So the Moderna vaccine was tested, for example, in 30,000 volunteers. They split up those 30,000 volunteers into roughly two equal groups, 15,000 each. 15,000 people got the actual vaccine. 15,000 people got a placebo. And the evidence showed that 90 people that were in the unvaccinated group got the disease, whereas only 5 people in the vaccinated group got the disease. So if you do a little bit of math there, it turns out that that shows that that vaccine effectiveness is 94%.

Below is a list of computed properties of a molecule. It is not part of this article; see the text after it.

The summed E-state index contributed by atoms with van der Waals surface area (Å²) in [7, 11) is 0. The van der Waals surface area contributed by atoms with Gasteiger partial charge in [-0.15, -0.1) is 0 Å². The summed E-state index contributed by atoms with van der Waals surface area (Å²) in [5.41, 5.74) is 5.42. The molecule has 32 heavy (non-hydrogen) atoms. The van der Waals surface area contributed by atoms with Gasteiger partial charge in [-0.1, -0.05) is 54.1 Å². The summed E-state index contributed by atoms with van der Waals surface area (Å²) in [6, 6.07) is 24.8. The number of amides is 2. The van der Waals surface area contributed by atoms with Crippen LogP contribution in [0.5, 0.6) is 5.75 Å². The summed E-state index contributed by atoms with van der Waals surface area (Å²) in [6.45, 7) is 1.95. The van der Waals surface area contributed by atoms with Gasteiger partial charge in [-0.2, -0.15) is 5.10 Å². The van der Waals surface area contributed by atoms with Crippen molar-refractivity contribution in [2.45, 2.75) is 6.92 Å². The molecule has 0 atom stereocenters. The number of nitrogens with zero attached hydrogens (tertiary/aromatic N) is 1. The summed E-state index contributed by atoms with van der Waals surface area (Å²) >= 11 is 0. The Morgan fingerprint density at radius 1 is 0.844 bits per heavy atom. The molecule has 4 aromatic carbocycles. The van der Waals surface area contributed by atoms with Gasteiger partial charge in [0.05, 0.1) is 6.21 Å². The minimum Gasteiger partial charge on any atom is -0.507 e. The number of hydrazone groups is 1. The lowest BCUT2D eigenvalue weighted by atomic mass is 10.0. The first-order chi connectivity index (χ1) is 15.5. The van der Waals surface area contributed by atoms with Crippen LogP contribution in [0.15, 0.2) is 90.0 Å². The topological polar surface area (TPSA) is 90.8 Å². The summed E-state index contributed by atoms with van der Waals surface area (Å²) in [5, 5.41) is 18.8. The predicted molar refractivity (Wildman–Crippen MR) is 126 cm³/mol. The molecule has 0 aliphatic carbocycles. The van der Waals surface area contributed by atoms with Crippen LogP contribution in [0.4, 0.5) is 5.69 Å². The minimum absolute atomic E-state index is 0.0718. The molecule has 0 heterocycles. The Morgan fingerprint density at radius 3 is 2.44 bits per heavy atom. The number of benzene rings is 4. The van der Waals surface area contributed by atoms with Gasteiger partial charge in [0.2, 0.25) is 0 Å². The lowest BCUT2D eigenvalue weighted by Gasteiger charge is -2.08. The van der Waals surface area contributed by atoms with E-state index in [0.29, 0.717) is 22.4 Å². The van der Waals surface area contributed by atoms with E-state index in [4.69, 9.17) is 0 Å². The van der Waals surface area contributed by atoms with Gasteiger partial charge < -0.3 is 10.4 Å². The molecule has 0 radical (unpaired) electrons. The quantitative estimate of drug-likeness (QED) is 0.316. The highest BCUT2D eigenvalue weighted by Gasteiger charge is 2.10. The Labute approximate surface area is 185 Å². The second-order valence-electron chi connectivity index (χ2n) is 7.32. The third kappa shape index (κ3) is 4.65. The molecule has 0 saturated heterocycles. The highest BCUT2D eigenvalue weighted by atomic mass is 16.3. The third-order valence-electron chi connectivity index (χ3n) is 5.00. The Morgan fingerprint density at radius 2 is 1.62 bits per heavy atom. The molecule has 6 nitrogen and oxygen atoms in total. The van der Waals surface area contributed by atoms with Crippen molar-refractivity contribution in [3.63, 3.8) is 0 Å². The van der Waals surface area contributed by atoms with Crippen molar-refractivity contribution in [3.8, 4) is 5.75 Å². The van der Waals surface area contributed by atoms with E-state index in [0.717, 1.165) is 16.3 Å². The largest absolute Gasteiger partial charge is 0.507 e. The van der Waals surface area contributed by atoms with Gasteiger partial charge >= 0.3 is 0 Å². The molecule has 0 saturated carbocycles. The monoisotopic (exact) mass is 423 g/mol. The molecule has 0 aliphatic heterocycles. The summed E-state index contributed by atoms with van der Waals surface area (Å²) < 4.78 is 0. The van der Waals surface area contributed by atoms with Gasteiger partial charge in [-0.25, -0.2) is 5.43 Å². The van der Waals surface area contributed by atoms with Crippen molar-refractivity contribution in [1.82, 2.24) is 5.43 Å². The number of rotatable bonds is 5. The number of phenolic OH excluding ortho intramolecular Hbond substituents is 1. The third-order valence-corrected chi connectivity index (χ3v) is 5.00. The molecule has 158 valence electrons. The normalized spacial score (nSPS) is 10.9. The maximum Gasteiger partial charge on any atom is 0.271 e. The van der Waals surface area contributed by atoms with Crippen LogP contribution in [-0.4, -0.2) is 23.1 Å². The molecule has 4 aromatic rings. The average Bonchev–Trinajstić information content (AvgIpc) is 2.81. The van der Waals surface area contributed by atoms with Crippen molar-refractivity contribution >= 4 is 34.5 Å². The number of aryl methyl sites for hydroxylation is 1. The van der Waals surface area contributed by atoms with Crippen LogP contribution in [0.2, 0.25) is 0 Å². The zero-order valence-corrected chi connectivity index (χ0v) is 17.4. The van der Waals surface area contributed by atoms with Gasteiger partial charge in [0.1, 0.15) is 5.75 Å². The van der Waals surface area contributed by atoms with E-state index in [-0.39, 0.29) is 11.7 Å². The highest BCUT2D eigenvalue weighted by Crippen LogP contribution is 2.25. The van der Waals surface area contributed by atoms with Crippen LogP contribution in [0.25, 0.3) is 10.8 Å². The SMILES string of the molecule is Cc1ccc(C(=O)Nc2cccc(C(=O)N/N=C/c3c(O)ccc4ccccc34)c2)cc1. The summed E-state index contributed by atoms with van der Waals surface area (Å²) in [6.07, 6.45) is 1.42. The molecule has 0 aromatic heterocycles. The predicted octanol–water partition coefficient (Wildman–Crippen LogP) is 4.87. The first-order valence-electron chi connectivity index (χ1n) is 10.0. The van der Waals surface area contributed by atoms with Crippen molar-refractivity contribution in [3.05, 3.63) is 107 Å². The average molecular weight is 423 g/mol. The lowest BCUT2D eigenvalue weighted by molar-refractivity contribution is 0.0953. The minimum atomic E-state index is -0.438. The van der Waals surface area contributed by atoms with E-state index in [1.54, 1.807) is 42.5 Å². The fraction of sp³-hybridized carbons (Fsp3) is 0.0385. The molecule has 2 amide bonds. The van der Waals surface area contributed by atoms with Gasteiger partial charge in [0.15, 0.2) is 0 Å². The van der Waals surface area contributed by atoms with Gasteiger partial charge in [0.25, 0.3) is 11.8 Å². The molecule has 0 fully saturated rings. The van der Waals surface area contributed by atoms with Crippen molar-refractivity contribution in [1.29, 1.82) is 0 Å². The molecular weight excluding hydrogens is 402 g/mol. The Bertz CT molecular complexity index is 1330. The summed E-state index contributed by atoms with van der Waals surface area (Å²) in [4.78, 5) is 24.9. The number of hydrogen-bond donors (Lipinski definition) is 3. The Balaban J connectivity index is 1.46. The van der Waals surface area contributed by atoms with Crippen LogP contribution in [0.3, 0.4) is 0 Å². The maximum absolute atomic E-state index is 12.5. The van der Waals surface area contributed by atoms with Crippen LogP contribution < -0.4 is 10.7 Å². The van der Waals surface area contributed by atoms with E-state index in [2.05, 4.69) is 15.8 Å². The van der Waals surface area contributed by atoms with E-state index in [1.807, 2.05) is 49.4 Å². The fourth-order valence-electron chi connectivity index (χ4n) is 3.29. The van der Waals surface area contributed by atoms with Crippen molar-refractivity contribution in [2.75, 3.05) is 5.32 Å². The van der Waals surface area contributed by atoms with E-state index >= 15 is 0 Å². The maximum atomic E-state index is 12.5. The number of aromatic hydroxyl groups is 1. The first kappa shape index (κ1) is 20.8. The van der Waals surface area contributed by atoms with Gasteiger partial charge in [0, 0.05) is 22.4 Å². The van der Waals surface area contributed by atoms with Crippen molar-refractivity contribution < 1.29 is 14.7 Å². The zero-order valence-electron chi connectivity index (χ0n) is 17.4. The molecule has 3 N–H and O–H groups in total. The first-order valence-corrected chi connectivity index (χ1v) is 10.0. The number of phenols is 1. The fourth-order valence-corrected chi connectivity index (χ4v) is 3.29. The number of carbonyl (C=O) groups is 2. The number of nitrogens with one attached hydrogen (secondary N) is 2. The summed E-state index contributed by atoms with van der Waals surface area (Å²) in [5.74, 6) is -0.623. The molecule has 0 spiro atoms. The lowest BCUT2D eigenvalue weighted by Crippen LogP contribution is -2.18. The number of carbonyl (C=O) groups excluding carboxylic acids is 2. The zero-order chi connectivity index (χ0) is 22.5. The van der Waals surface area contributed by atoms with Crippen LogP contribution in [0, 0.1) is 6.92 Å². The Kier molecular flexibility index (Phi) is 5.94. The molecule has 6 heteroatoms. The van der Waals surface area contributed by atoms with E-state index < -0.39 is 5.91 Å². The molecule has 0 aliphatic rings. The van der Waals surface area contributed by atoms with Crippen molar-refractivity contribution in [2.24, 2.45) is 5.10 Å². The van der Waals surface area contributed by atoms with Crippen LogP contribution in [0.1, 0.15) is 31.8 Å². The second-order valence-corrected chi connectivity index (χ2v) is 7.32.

Now, there’s been huge efforts worldwide to make vaccines for COVID-19. To date, there are almost 100 vaccines that are under development at various stages of development. And this graph here is showing you the different types of viral vaccines they are going after. The first two are called virus-type vaccines that use either a weakened virus or inactivated virus. These are similar to the traditional [vaccines], like, for example, for polio, you have the inactivated virus with the Salk vaccine or you have the weakened virus with the oral Sabin vaccine for polio. Those are traditional viral vaccines. Then there are some new generation vaccines, particularly the nucleic acid vaccines, that are RNA based vaccines or DNA based vaccines or protein based vaccines. These are more modern approaches that are faster to develop and have fewer side effects. So I mentioned this about the Sabin polio vaccine and the Salk vaccine already, but I will say vaccines are among our most powerful public health approaches to addressing outbreaks of major diseases or pandemics.